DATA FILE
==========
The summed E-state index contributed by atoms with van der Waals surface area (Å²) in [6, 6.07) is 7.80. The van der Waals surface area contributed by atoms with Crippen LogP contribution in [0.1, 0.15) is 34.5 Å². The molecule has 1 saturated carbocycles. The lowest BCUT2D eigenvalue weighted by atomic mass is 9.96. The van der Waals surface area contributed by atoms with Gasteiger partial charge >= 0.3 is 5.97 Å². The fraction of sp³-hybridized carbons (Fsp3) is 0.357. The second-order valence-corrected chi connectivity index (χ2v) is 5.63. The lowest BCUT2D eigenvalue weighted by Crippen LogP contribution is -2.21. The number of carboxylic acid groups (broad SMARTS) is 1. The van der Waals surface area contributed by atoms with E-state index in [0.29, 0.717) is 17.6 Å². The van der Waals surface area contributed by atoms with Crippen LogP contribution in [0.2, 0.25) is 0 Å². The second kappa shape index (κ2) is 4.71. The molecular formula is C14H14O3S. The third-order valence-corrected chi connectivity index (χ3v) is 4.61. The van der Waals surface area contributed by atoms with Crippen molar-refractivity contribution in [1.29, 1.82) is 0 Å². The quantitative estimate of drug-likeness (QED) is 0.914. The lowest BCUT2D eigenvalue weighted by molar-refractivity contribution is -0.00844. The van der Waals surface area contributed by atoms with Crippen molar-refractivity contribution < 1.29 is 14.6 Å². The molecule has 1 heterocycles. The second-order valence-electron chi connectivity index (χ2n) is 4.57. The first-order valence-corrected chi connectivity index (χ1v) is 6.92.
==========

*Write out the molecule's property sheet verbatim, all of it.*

The summed E-state index contributed by atoms with van der Waals surface area (Å²) in [6, 6.07) is 7.80. The van der Waals surface area contributed by atoms with Crippen LogP contribution in [0.1, 0.15) is 34.5 Å². The molecule has 1 saturated carbocycles. The lowest BCUT2D eigenvalue weighted by atomic mass is 9.96. The van der Waals surface area contributed by atoms with Gasteiger partial charge >= 0.3 is 5.97 Å². The fraction of sp³-hybridized carbons (Fsp3) is 0.357. The second-order valence-corrected chi connectivity index (χ2v) is 5.63. The lowest BCUT2D eigenvalue weighted by Crippen LogP contribution is -2.21. The number of carboxylic acid groups (broad SMARTS) is 1. The van der Waals surface area contributed by atoms with E-state index in [0.29, 0.717) is 17.6 Å². The van der Waals surface area contributed by atoms with Crippen LogP contribution in [0.2, 0.25) is 0 Å². The second kappa shape index (κ2) is 4.71. The molecular formula is C14H14O3S. The third-order valence-corrected chi connectivity index (χ3v) is 4.61. The van der Waals surface area contributed by atoms with Crippen molar-refractivity contribution in [1.29, 1.82) is 0 Å². The quantitative estimate of drug-likeness (QED) is 0.914. The lowest BCUT2D eigenvalue weighted by molar-refractivity contribution is -0.00844. The van der Waals surface area contributed by atoms with Crippen molar-refractivity contribution < 1.29 is 14.6 Å². The molecule has 1 heterocycles. The second-order valence-electron chi connectivity index (χ2n) is 4.57. The first-order valence-corrected chi connectivity index (χ1v) is 6.92.